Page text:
The Institute for Science, Technology and Public Policy conducted in 2015 the first of its kind national public opinion survey that explores the American public’s awareness, concerns, and attitudes, risk perceptions, and policy preferences about the food-energy-water (FEW) nexus. This survey was designed to gather data about the public’s understanding of the trade-offs and synergies related the connections between water and energy, water and food, and food and energy. Two research projects based on the FEW Nexus Survey were presented at the 2016 national meeting of the American Political Science Association, held September 1–4 in Philadelphia, PA.
The first project, “Cognitive Awareness of the Food-Energy-Water Nexus: Ideological and Policy Perspectives,” presented by ISTPP Director Dr. Portney, co-authored with Bryce Hannibal, Carol Goldsmith, Peyton McGee, Xinsheng Liu, and Arnold Vedlitz, Director, uses the survey results to construct an awareness index of each node of the nexus to ascertain the public’s relative levels of understanding and awareness of each node. The results suggest that there is considerable variation in the extent to which people make the connections between water and energy, water and food, and food and energy. And even though the three awareness indices were separately measured, analysis indicates that people who are aware of any one nexus are highly likely to be aware of the others as well. This suggests that people likely have an underlying nexus cognition construct. The researchers then analyzed the degree of association between these awareness indices and support for public policies that act on the nexus. They find that those who see the connections in the nexus nodes are more likely to support policies designed to achieve greater efficiencies in resource use and resource protection. So promoting an understanding of any of the nexus nodes may increase awareness of the other nexus nodes, and thereby, increase support for policies designed with an understanding of the tradeoffs and synergies inherent in the nexus.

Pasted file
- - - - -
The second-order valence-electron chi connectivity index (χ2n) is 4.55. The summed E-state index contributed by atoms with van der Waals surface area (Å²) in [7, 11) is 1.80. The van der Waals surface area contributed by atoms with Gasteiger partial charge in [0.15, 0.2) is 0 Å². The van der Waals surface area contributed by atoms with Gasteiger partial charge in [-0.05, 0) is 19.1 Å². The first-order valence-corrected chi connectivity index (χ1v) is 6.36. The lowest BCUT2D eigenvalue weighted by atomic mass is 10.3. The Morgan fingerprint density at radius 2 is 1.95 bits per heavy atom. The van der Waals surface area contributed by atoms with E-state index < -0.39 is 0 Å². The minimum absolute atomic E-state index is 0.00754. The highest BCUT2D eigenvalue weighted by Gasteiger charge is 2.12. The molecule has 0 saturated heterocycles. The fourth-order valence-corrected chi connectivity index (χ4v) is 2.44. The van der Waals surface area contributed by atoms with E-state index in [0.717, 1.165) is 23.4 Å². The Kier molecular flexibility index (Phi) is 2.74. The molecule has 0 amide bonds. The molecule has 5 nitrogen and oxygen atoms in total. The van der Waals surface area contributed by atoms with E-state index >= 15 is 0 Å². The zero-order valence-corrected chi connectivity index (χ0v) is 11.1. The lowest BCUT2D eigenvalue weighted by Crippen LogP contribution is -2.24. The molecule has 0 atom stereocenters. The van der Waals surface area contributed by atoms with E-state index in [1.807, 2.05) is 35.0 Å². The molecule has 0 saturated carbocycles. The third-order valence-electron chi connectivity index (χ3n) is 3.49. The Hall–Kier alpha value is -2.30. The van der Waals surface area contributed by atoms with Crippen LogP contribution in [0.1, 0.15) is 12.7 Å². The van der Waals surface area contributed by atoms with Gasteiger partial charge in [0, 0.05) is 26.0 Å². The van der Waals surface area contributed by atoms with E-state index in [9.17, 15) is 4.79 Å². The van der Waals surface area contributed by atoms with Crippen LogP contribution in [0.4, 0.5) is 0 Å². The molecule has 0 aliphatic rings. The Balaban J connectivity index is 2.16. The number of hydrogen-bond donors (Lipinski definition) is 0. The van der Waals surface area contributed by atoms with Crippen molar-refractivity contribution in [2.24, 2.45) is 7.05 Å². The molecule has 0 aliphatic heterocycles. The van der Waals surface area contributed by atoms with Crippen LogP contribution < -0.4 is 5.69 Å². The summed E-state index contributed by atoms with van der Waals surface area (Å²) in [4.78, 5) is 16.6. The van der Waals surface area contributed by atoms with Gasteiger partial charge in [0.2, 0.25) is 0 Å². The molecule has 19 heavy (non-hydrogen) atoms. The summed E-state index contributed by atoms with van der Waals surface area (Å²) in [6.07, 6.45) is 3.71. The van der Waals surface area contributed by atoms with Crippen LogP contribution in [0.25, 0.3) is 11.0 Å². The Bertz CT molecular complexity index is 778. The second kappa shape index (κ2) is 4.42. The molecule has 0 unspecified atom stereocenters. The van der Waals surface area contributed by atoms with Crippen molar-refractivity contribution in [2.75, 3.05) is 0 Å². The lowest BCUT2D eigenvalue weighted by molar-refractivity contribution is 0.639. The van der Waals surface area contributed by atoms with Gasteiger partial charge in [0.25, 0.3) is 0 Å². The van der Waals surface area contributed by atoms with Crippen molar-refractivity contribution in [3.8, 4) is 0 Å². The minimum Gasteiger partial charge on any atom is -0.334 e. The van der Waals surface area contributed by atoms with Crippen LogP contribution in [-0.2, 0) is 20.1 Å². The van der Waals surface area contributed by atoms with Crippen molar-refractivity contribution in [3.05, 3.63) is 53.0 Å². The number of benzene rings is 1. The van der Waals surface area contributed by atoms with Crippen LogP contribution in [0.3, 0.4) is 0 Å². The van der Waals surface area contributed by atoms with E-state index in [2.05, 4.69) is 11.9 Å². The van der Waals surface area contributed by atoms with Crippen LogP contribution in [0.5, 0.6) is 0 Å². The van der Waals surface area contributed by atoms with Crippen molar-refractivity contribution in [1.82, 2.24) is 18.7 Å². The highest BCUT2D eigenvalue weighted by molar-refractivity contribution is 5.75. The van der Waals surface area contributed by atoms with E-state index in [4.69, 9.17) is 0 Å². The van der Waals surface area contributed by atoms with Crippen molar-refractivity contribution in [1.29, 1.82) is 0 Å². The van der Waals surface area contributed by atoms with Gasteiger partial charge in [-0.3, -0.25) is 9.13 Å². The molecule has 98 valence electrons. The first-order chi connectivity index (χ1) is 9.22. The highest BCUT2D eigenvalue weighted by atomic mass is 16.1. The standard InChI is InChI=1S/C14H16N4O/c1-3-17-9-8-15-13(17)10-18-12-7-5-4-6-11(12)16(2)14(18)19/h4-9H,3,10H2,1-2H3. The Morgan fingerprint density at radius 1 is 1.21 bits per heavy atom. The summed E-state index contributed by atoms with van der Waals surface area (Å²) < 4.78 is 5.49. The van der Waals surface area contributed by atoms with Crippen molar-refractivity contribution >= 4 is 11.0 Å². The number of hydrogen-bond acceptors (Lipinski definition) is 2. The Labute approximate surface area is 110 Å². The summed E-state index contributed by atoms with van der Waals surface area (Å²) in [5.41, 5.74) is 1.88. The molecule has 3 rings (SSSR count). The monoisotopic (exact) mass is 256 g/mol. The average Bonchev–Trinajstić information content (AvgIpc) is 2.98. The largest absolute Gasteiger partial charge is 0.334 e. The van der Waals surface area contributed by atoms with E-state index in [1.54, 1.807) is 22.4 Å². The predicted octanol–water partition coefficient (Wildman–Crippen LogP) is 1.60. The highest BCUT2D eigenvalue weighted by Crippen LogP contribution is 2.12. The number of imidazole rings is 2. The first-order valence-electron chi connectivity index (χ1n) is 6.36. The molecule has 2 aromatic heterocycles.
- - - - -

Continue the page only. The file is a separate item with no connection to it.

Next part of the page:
And the second project, “Exploring Citizens’ Support for Policy Tools at the Food, Energy, Water Nexus,” presented by Dr. Ann O’M Bowman and co-authored with Dr. Justin Bullock, focuses on how public policies can be crafted to provide more efficient and equitable allocation of the FEW nexus resources. Using a series of analytic techniques including factor analysis and factor score regressions, the researchers identified the types of policies citizens support and the factors that drive public support for such policies. Having more knowledge about FEW nexus issues increases one’s support for policies to manage food, energy, and water resources. Broad concern for the environment also increases favorability for these policies. Not surprisingly, public support varies by political ideology, political party identification, and education. These results contribute to an understanding of the public’s willingness to embrace the various roles government can play in addressing FEW nexus issues. The researchers contend that policymakers and scientists can garner more support for these policies by more effectively communicating relevant technical facts of the FEW nexus and by highlighting the far-reaching impact these issues have on the environment.